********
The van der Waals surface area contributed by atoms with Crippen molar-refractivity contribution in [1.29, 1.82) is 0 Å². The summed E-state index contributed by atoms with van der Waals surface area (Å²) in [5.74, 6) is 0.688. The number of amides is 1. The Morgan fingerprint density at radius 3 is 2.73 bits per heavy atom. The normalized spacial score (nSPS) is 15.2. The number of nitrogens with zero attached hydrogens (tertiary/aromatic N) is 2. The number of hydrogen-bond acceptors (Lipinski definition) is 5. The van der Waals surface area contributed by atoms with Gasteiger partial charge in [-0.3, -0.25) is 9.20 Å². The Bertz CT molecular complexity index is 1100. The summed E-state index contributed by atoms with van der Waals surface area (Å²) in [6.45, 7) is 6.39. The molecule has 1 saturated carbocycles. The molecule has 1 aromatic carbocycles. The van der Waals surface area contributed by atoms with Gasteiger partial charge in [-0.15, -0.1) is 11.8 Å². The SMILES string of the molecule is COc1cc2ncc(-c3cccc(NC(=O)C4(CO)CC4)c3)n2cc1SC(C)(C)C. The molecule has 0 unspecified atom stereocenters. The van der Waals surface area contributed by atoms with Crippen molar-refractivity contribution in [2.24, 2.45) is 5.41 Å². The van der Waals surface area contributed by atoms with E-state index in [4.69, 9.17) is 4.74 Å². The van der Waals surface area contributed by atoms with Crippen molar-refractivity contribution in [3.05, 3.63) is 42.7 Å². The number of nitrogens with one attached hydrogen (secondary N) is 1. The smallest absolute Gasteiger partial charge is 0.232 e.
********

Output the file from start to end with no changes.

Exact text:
The van der Waals surface area contributed by atoms with Crippen molar-refractivity contribution in [1.29, 1.82) is 0 Å². The summed E-state index contributed by atoms with van der Waals surface area (Å²) in [5.74, 6) is 0.688. The number of amides is 1. The Morgan fingerprint density at radius 3 is 2.73 bits per heavy atom. The normalized spacial score (nSPS) is 15.2. The number of nitrogens with zero attached hydrogens (tertiary/aromatic N) is 2. The number of hydrogen-bond acceptors (Lipinski definition) is 5. The van der Waals surface area contributed by atoms with Gasteiger partial charge in [-0.3, -0.25) is 9.20 Å². The Bertz CT molecular complexity index is 1100. The summed E-state index contributed by atoms with van der Waals surface area (Å²) in [6.45, 7) is 6.39. The molecule has 1 saturated carbocycles. The molecule has 1 aromatic carbocycles. The van der Waals surface area contributed by atoms with Gasteiger partial charge in [-0.15, -0.1) is 11.8 Å². The SMILES string of the molecule is COc1cc2ncc(-c3cccc(NC(=O)C4(CO)CC4)c3)n2cc1SC(C)(C)C. The molecule has 0 unspecified atom stereocenters. The van der Waals surface area contributed by atoms with Crippen molar-refractivity contribution in [2.24, 2.45) is 5.41 Å². The van der Waals surface area contributed by atoms with E-state index in [4.69, 9.17) is 4.74 Å². The van der Waals surface area contributed by atoms with Crippen molar-refractivity contribution in [3.05, 3.63) is 42.7 Å². The number of nitrogens with one attached hydrogen (secondary N) is 1. The smallest absolute Gasteiger partial charge is 0.232 e.